July 2011 research report

CIKA is committed to providing funding for research into solid tumors

July 2011 research report - Cancer in Kids @ RCH - CIKA

July 2011 report

The current Phase I clinical trials utilizing Anti-tumour vaccines to treat children who have failed standard therapies will be finishing up in the 2011/2012 year. We will continue to offer this treatment for any eligible patients during this time, whilst we begin data collection for the completed trial participants. We will then collect and analyse follow up clinical data and correlate this with our lab based experiments. This part of the clinical trial is heavily based on the lab experiments and we are lucky to have an Honours Student helping us this year to complete this work. These experiments will form the basis of his thesis, as he has a keen interest in cancer immunotherapies.

Moving on from this work we have several patient-related projects that will help us further understand the effects of tumours on the immune system and why and how they escape the immune system’s normal ability to eliminate tumour cells. One project focuses on understanding the ineffective immune system found in people with cancer, while the other project looks to develop new immunotherapy agents that may be useful for several types of cancer.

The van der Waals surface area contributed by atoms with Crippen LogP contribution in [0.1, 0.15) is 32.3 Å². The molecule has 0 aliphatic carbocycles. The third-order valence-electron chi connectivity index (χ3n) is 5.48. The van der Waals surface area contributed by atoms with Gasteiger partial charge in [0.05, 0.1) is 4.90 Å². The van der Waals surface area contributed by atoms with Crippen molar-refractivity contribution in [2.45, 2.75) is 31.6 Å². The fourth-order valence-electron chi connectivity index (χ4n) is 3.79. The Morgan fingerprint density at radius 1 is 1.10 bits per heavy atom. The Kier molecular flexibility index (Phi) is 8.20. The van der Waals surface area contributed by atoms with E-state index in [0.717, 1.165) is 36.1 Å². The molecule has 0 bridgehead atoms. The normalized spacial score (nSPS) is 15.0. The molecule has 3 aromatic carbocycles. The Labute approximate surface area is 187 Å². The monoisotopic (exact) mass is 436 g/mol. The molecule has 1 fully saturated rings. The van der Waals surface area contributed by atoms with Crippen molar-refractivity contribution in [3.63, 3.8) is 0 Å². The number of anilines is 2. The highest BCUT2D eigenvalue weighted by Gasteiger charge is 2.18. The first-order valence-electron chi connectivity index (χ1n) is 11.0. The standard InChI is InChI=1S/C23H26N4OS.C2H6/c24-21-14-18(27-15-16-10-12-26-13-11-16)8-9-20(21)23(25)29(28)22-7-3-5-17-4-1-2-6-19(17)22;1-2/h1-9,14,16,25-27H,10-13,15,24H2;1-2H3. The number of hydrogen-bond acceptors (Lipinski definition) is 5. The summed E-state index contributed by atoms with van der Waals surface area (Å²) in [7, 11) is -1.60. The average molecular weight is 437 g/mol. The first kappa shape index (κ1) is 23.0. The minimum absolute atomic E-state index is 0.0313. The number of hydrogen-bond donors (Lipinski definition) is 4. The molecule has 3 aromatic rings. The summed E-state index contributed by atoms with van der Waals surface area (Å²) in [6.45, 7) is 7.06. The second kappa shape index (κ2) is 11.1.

Furthermore, the Children’s Cancer Centre has been, for several years now, running a Tumour Bank to be sure to capture precious samples for research purposes. This Tumour Bank was implemented as a direct result of the clinical trials that CIKA has funded. Recently there has been a renewed appreciation for this resource and an understanding within the RCH, MCRI and wider community of the importance such a facility has on the impact for paediatric research locally and internationally. Thus, we need to upgrade our current Tumour Bank to come in to line with other tumour banks with the view of creating a paediatric tumour bank network. A coordinated tumour banking approach will allow researchers the opportunity to do clearly defined and applied research projects by increasing both the number and quality of samples. A high quality Tumour Bank will be an invaluable resource for the advancement in the research on paediatric cancers.

Denise a Caruso, BS., PhD.

Denise resigned from her post at the Children's Cancer Centre at the Royal Children's Hospital on January 3, 2012 to take up a position at the Peter MacCallum Cancer Centre. Click here to read Denise's letter to CIKA.

The May 2012 report was the final report on this project. To read it, please click here.